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NEC fines ‘Clean Finger’ five

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NEC Secretary-General Tep Nytha speaks to the press about campaign rules for political parties last year. Heng Chivoan

NEC fines ‘Clean Finger’ five

The National Election Committee’s (NEC) trial council on Wednesday ordered two former Cambodian National Rescue Party (CNRP) members to pay 5 million riel ($1,250) each while dropping charges against two others from the same party – all accused of involvement in the “Clean Finger Campaign” in Battambang province.

After examining the complaints, the council also upheld an earlier decision to fine another ex-member 10 million riel.

The five were identified as Chea Chiv, Thorng Saroeun, Mang Chhun, Pov Taing and Kruy Kim Saing.

The hearing was conducted after the defendants filed a complaint with the NEC against the Battambang provincial election committee’s (PEC) decision on July 6.

The hearing was presided over by NEC chief Sik Bun Hok in his capacity as trial council head.

Earlier, the Battambang PEC had ordered the five to pay 10 million riel for “prohibiting people from voting,” based on a complaint filed by Piv Hoy, second deputy commune chief from the Cambodian People’s Party (CPP), in Anlong Vel commune, Sangke district.

“Those who are not satisfied with the decision can file an appeal to the Constitutional Council,” said Hok.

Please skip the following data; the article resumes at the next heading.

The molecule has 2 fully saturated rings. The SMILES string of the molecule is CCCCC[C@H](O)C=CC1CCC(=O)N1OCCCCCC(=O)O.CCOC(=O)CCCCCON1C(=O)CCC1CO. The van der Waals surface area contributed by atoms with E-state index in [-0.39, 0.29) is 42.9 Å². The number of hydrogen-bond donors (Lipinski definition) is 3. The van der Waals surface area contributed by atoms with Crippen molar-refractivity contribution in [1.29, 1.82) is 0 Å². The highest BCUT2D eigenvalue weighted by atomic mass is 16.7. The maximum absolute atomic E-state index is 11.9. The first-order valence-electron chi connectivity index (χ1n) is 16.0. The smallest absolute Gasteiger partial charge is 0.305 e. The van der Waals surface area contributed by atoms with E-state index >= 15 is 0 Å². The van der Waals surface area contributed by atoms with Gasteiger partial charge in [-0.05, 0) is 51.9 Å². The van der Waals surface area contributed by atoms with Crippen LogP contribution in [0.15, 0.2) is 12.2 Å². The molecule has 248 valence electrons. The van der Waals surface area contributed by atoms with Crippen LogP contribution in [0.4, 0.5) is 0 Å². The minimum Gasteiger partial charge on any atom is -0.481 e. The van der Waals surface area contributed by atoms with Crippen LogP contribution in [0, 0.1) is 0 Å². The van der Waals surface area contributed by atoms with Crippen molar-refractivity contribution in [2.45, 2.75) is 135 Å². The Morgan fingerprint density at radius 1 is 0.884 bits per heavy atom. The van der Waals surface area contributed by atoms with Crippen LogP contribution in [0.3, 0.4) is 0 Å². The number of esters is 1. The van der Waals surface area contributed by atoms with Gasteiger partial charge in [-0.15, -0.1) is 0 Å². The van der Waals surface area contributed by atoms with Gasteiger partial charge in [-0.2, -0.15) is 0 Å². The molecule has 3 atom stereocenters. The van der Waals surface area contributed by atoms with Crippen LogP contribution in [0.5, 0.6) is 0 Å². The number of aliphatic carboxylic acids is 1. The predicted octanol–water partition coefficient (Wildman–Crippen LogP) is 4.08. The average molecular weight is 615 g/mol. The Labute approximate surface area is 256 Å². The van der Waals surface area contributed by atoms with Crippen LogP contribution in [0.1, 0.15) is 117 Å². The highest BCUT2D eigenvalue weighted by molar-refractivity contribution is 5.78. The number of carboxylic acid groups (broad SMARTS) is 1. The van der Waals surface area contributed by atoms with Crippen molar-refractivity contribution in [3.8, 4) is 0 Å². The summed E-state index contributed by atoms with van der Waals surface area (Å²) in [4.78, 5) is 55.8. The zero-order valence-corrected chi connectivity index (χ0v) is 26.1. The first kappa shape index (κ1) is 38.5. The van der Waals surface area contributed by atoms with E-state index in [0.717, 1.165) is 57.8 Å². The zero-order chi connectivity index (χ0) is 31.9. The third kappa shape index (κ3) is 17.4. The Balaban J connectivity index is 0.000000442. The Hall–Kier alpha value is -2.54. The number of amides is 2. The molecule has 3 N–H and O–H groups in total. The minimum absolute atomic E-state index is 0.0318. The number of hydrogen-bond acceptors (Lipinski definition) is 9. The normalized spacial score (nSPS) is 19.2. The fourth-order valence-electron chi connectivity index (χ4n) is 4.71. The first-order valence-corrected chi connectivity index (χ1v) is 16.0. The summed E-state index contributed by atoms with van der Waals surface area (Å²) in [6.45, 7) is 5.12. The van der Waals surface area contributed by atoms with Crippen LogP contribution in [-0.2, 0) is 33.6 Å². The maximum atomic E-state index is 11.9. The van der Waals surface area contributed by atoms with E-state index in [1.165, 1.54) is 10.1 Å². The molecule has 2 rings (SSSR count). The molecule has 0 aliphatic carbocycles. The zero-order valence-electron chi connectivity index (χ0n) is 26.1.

The fine for Chiv was upheld, while the penalty for Mang Chhun and Pov Taing were cancelled by the trial council.

Sam Sokong, the lawyer for the five, said the quantum of the fine should be reduced and he would consult other lawyers to prepare a complaint to be filed with the Constitutional Council.

He said PEC charged and fined the defendants 10 million riel each for preventing people from voting based on Article 142, which relates to laws on political parties.

But if the complaints were analysed, he said, they do not indicate that the accused were preventing people from voting and that it is the individual’s right to participate in politics as stated in the Constitution.

“If you compare the facts and the legal aspects, it does not mean they are preventing people from participating in elections as accused. I asked the trial council to pardon and drop charges against my clients because they have not committed any offence,” Sokong said.

Suon Chamroeun, a representative of the defendants, said they appealed to the NEC to drop the charges as the fine imposed by the PEC was huge, and the five came from financially poor backgrounds.

“This is a small matter, but they demand poor people to pay 10 million riel [each]. How can they come up with this amount of money? Five or 10 million riel is a lot of money ... Today, I want to demand justice,” Chamroeun said.

Ham Mony, the plaintiff ‘s lawyer, said raising the finger was a symbol of the Clean Finger Campaign which is similar to the “Sleep Home and Win” campaign.

This was a political campaign promoted by the former CNRP, which urged its ex-members to boycott the July 29 national elections. They also said the election was faked.

He further said raising the finger meant the five accused participated in a campaign to incite people to boycott the election.

The five members, including Chiv, who was a former CNRP executive in Battambang province, are on the list of 118 officials banned from political activity.

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